Genetics underwater – cephalopod RNA editing

By Larissa Potapova Cephalopods have intrigued scientists for thousands of years1. Despite being invertebrates, they have unusually large brains and a myriad of complex behaviours2. The most unusual amongst this clade are the coleoids: soft-bodied cephalopods that are widely considered to have the greatest behavioural complexity amongst invertebrates1. Numerous studies have sought to understand theirContinue reading “Genetics underwater – cephalopod RNA editing”

Bio-resistance of ionising radiation

By Jhonata Lam Extremophiles are organisms able to tolerate and survive in even the harshest environments on Earth. While such conditions can be attributed to their temperature, pH or pressure, different extremophiles’ tolerance to radiation remains a particularly great interest to the scientific community.1 Radiation itself is generated through the natural decay of radioactive elements –Continue reading “Bio-resistance of ionising radiation”

Sex determination systems in different organisms

By Jhonata Lam Using common model organisms – Caenorhabditis elegans, Drosophila melanogaster and the like – researchers have uncovered many pathways leading to sexual development. The dissection of procedures responsible for the diversity of different animal systems, however, remains challenging.1 Human physiology is partially determined by the genetic contribution of a pair of chromosomes known as the sex chromosomes.Continue reading “Sex determination systems in different organisms”

The impact of pharmaceutical pollution on aquatic ecosystems and human health

By Simran Patel Thinking about what happens to our waste after flushing the toilet is a revolting thought. However, without proper treatment, sewage can disrupt biodiversity and threaten public health. One of the reasons is pharmaceutical pollution because the active ingredients in medicines still remain active after excretion and are not fully cleared by wastewaterContinue reading “The impact of pharmaceutical pollution on aquatic ecosystems and human health”

How Elephants Are Highly Resistant to Cancer

By Sophia Hu Cancer is one of the leading causes of death across the globe and we humans have been developing battling strategies for many years, yet we still struggle. It is therefore intriguing to find out that cancer mortality in elephants is less than 5% while the human counterpart is 25% (1). However, if allContinue reading “How Elephants Are Highly Resistant to Cancer”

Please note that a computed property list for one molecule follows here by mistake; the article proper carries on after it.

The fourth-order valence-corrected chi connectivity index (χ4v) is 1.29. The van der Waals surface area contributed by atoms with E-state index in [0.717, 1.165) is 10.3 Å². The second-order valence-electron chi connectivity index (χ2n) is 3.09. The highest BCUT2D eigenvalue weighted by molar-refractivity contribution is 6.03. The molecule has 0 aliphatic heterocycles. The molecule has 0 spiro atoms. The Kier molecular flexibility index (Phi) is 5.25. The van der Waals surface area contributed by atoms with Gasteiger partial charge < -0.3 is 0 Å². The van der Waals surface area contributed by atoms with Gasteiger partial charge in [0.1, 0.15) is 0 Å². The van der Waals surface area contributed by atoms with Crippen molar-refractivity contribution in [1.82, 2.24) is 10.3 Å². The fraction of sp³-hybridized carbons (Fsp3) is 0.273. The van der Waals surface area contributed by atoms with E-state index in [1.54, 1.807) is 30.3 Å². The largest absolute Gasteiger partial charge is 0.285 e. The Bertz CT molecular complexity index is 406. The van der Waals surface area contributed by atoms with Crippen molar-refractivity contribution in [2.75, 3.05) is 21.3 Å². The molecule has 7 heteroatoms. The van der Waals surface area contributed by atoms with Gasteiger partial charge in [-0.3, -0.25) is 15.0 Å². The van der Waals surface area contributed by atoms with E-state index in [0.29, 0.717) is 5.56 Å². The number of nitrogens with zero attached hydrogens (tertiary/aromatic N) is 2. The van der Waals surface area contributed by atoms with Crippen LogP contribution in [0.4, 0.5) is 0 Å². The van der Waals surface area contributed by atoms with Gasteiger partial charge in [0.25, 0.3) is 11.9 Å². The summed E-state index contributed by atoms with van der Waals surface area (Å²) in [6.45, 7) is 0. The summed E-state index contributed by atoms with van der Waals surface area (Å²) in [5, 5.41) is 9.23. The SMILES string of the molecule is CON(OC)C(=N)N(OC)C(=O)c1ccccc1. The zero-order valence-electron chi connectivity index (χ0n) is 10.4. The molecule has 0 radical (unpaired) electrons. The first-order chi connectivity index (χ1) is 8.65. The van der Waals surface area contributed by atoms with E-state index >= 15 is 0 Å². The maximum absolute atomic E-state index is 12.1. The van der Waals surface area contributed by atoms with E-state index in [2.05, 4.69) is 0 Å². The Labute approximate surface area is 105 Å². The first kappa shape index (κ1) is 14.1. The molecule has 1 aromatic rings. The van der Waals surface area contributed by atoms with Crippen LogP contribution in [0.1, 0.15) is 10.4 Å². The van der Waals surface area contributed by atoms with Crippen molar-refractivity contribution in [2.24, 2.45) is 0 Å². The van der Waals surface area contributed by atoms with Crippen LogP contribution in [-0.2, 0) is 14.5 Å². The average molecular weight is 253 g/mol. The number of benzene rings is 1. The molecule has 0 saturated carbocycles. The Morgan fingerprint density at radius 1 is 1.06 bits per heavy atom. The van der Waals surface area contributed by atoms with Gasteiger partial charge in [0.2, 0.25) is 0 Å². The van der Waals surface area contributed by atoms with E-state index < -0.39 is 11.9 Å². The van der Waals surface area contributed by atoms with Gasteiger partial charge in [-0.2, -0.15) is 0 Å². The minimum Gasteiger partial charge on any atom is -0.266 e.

Cancer-associated fibroblasts (CAFs) —— Friends or Foes?

By Sophia Hu A group of activated fibroblasts called cancer-associated fibroblasts (CAFs) are one of the major components of the tumour microenvironment (TME) in solid tumours. They are found to be associated with poor survival due to their tumour-promoting functions, hence they have been receiving an increasing appreciation in cancer therapeutics development (1). However, recent studiesContinue reading “Cancer-associated fibroblasts (CAFs) —— Friends or Foes?”

The link between viral infection and neurodegenerative disease   

By Taylor Woetzel    In our rapidly evolving medical landscape, elucidation of many causal disease factors has declassed a myriad of diseases from heralds of death to minor inconveniences, easily treated by modern medicine. Once life-threatening diseases like smallpox and poliomyelitis have been virtually eradicated, owing to insights in virology that led to the production ofContinue reading “The link between viral infection and neurodegenerative disease   “

Adenoviral vectors – promising a new therapeutic strategy for cancer treatment

By Nishka Mahajan Cancer is one of the world’s leading causes of death, caused by changes in gene expression with consequent impacts on cell proliferation. Owing to modern-day innovative recombinant DNA technologies, gene therapy can be used to provide the patient with a correct copy of the defective gene – promising a new therapeutic strategyContinue reading “Adenoviral vectors – promising a new therapeutic strategy for cancer treatment”

Curing cancer: a search for the fountain of youth?

By Asia Lie Curing cancer is the dream accomplishment for an immense number of researchers and scientists in the world today. Research funding in cancer for the National Cancer Institute in the USA is estimated to be a total of $6.4 billion for 2020.1 This has grown substantially from about $500 million in 1972 to $6.5Continue reading “Curing cancer: a search for the fountain of youth?”